Pre/Post

Contributors
Publication Date
October 10, 2019

In Peru, the Nazca etched lines into the desert to orient the rise of constellations, indicate the sources and springs of water, and carve out space for ceremonial gathering. The Quechua engineered buildings and infrastructure into the logic of ecological context, building agriculture where water naturally flows, and cities where land is not fertile. The land was the medium to transfer knowledge between generations. In 2019, Peru’s cities are expanding horizontally at a staggering pace, blind to natural systems they are built upon.

Barclay Crousse is a design studio based in Lima, Peru that explores the bonds between landscape, climate and architecture, in order to challenge notions of technology, usage, and quality of life that, from the specific conditions of developing countries, can inform and be pertinent in a global context. We asked Sandra Barclay and Jean Pierre Crousse to compile six images – three images of peru. Three before the arrival of the Spanish and three after. Here’s what they sent back:

1: CARAL VALLEY
The Peruvian inhabitants of this coastal valley started building the first monumental sacred city in Peru, some 500 centuries ago. They managed to understand that they should build in the arid slopes in order to leave the fertile valley dedicated to agriculture. That scheme (esquema de implantación) lasted until the Spaniards came to America and started building cities along the rivers. Today, most of the fertile valleys along the desert coast are collapsing under urban pressure.

2: MORAY TERRACES
The Central Andes mountains were domesticated by humans by building water retaining infrastructures and building artificial flat ground in the vertical landscape. Moray agricultural terraces in Cusco are an outstanding example on how to modify nature for production purposes and being able to build a beautiful landscape.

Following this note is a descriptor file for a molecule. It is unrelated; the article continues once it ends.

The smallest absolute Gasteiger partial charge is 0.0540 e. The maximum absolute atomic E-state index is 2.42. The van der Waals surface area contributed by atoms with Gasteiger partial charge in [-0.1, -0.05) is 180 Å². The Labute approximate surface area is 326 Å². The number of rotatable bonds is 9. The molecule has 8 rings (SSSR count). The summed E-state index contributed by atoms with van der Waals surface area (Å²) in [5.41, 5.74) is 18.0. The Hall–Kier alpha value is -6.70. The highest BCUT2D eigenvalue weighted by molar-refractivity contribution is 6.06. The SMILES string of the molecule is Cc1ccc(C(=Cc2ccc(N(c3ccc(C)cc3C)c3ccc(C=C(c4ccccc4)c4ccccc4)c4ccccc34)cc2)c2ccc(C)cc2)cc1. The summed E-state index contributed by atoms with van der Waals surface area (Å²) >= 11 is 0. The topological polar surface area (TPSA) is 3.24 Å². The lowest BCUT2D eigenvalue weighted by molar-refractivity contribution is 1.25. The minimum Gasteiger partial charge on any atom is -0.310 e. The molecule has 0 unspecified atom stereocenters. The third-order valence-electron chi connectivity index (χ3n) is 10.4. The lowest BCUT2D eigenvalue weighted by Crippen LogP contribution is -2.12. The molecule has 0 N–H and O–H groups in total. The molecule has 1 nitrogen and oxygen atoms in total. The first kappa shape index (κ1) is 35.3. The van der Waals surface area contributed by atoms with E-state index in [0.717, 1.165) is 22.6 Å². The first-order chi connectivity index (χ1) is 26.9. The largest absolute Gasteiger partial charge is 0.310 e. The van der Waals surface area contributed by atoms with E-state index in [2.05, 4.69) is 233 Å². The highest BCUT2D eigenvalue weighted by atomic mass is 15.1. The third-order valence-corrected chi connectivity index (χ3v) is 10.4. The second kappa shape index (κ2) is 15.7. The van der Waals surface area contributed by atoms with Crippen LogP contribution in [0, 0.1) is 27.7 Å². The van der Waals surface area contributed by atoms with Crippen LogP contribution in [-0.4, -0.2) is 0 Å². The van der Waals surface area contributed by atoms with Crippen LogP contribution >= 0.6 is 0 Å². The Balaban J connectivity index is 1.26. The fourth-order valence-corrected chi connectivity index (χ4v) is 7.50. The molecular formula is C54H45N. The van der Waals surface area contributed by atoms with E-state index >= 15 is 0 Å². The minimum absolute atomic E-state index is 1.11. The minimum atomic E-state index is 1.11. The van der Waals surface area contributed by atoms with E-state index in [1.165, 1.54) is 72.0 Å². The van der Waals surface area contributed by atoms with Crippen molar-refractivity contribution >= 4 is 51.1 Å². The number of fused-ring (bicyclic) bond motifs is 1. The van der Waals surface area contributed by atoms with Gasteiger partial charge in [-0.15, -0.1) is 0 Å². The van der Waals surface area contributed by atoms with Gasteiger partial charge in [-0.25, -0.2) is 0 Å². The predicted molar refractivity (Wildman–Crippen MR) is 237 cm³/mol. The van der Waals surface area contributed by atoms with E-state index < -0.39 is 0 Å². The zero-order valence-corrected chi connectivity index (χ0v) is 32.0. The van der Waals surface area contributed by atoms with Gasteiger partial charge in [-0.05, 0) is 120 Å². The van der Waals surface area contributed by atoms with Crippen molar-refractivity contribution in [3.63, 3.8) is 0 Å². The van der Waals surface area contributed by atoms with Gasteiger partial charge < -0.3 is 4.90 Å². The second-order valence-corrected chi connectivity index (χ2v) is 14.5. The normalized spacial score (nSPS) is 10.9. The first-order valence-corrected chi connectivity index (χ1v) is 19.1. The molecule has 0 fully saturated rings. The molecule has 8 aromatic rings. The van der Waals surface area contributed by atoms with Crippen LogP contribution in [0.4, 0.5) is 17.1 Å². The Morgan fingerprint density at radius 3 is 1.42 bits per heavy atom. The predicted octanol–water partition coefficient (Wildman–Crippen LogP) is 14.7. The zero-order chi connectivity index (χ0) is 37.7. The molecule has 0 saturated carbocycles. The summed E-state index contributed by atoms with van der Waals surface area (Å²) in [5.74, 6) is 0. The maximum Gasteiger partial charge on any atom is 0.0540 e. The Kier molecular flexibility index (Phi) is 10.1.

3: MARAS INCA SALT MINE
The production of salt in Maras (Cusco) create an anthropic landscape ruled by gravity and salty water flow. Sun radiation is used to dry the shallow ponds and extract salt. The local community is still producing salt nowadays.

4: SEASONAL
FERTILE HILLS IN LIMA
The natural phenomenon of Lomas in the arid Pacific range of Central Andes, once used to collect water in the coastal desert, encroaches with the growing informal city in Lima. The land is occupied in summer, while there is no vegetation, dangerously shrinking this unique seasonal landscape.

5: ANDES
FOOTHILLS IN CHOSICA
The city of Lima is growing up on the foothills of the Andes, occupying dry basins and high risk areas. When rain comes with El Niño, landslides occur and disaster happens.

6: PIURA AND ENSO
El Niño Southern Oscillation bring tropical rains to the North of Peru in a circle of 10 to 15 years, which can be a great thing if cities were not
built in risk zones. Inhabitants vulnerability is a consequence of not understanding the dynamics of the territory.

Publication Date
October 10, 2019
Volume
5
Number
04
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Leif Castren
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